[Coronavirus] Trump Appoints Pence Coronavirus Czar – At the same time, he announced that all official communications concerning the virus must go through Pence’s office. This effectively muzzles the experts and thus the media, and puts the spin in the hands of unqualified, science-denying Mike Pence.  [Trump had earlier named HHS Secretary Alex Azar to head a virus Task Force; now it’s Pence, who in turn named Deborah L. Birx as response coordinator.  Three heads, all in less than two months.]

[Mass Shooting] Milwaukee Brewery Employee Kills Five – Duly and dully noted.

Thursday, February 27

[Coronavirus] Whistleblower Files Complaint against HHS – A Health and Human Services employee filed a complaint with the Office of Special Counsel, claiming that more than a dozen workers were dispatched without proper training and equipment to work with American evacuees from China to California. The upshot: the employee’s job has been threatened and two new cases of infection have occurred in that same area of California.

Friday, February 28

[Congressional Subpoena Power] Court Rules McGahn Does Not Have to Honor House Subpoena – A three judge panel of the U.S. Court of Appeals for the DC Circuit took the position that it cannot adjudicate constitutional issues between branches of government. The next step is an appeal to the full court (en banc), followed by an appeal to the Supreme Court.

[Coronavirus] Dow Average Finishes Week Down Over 3500 Points – Not since the financial crash of 2008 have markets dropped this much so fast, which underscores the economic vulnerability associated with a pandemic.

[Director of National Intelligence] Trump to Nominate Ratcliffe for DNI Post – Representative John Ratcliffe (R-TX) was nominated once before for the job of national intelligence director. Thoroughly unqualified and with a questionable legal background, he was rejected by both Democrats and Republicans and pulled by Trump. This time around he appears to be a red herring. If again rejected by the Senate, current acting DNI Michael Grenell will remain in place for another 263 days, which appears to be what Trump wants to continue his purge of the intelligence agencies.

[Immigration] Appeals Court Blocks “Remain in Mexico” Policy – A cornerstone of the Trump immigration agenda is to send asylum-seekers back to Mexico to wait for their appeal; a three judge panel of the U.S. Court of Appeals for the Ninth Circuit ruled against the policy but did not lift the stay issued by another court, pending further appeal.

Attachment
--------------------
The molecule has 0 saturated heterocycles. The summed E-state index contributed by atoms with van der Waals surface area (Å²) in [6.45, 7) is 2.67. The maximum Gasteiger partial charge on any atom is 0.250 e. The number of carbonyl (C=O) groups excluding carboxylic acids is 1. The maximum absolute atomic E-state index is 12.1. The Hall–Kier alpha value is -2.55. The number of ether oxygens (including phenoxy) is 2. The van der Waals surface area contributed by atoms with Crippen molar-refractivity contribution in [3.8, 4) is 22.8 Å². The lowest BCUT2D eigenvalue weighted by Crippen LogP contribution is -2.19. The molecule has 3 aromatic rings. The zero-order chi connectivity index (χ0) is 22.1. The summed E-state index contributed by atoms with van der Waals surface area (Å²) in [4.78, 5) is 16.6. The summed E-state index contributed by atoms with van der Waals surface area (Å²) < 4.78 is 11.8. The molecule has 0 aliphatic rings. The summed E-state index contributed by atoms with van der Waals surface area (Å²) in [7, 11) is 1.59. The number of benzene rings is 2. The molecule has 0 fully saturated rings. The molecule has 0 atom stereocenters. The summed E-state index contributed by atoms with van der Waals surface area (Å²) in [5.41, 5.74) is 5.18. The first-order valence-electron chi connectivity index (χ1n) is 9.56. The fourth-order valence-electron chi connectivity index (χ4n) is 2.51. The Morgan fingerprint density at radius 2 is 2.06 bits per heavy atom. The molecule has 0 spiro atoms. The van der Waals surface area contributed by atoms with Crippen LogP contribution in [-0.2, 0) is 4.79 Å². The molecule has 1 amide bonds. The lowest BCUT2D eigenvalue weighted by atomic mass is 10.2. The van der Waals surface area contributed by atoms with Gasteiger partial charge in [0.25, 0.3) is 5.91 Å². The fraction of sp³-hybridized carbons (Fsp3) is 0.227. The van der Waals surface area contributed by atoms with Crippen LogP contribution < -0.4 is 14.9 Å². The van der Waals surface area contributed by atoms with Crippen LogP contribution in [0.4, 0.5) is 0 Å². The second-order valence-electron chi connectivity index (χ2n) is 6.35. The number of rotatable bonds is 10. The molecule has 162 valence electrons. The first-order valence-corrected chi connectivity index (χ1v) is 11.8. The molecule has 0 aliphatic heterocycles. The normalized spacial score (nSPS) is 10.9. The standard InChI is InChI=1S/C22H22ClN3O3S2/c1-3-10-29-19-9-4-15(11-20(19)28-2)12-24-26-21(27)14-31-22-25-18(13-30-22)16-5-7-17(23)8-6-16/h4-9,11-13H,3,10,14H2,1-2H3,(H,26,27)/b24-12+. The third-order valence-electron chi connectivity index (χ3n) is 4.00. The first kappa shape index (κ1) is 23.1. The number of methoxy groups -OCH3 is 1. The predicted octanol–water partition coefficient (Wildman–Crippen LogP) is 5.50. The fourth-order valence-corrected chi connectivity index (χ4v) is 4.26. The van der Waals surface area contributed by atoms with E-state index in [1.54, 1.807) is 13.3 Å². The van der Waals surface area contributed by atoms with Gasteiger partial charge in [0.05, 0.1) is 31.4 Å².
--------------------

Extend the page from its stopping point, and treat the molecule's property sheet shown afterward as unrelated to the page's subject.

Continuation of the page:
Election Notes

Will the coronavirus be Trump’s undoing? This is a question serious people are pondering, and sometimes asking. How will Trump handle the first major crisis not of his own making? By the record so far, the Trump administration is not off to a good start. It began by pooh-poohing the danger, “It’s a Chinese problem,” “It’s really just a common cold.” Then stock markets started to crash and the knee-jerk response was to calm the markets, which didn’t work and looked like caring more about markets than lives. By the end of the week Trump had replaced HHS Director Alex Azar with the unqualified Mike Pence as a kind of hall monitor/czar/media censor and explicitly blamed Democrats and the media for hyping a hoax. So far, there is no national policy, no rapid response team, and quite a lot of semi-official denialism. Given the lack of preparation and an obvious unwillingness to face the problem, Trump may be engaging in an epic wager – that the coronavirus is, to use a very Trumpian derogative, a nothingburger.

However, if (and it’s still a big if) the coronavirus outbreak goes massively viral (pun intended) and infects, say, a million people or more – there will be someone to blame. If the economy starts to tank, the presidential election comes squarely into play. This is a complex situation with more unknowns than knowns: don’t make any bets.

Sanders is up, Bloomberg is not out, Biden will be buoyed by a win in South Carolina, and everybody’s fortune seems to be riding on the 14 primaries of Super Tuesday next week. The media, even right-wing media, have been playing this like it was a momentous struggle between socialism (Sanders) and more reasonable centrist Democrats. It’s not clear voters actually see it this way, which is why the results from Super Tuesday are anything but a foregone conclusion. Even a brokered convention, a possible outcome of indeterminate voting, is unpredictable.

[The IUY Weekly Journal assumes readers are passingly familiar with names and events. For more details, check with internet search (Google it).]

Quote of the Week

“Examples of Congress ceding its powers to the executive through the years include the power to regulate international trade, the power to authorize the use of military force in foreign conflicts and, when the president declares national emergencies, the power of the purse. In addition, the partisan gridlock that is all too routine in recent decades has led the executive branch to effectively ‘legislate’ on its own terms through executive order and administrative regulation. The Senate’s abdication of its legislative and oversight responsibilities erodes the checks and balances of the separate powers that are designed to protect the liberties on which our democracy depends.”

                Open Letter to the Senate, signed by 70 Former Senators, 2/25/2020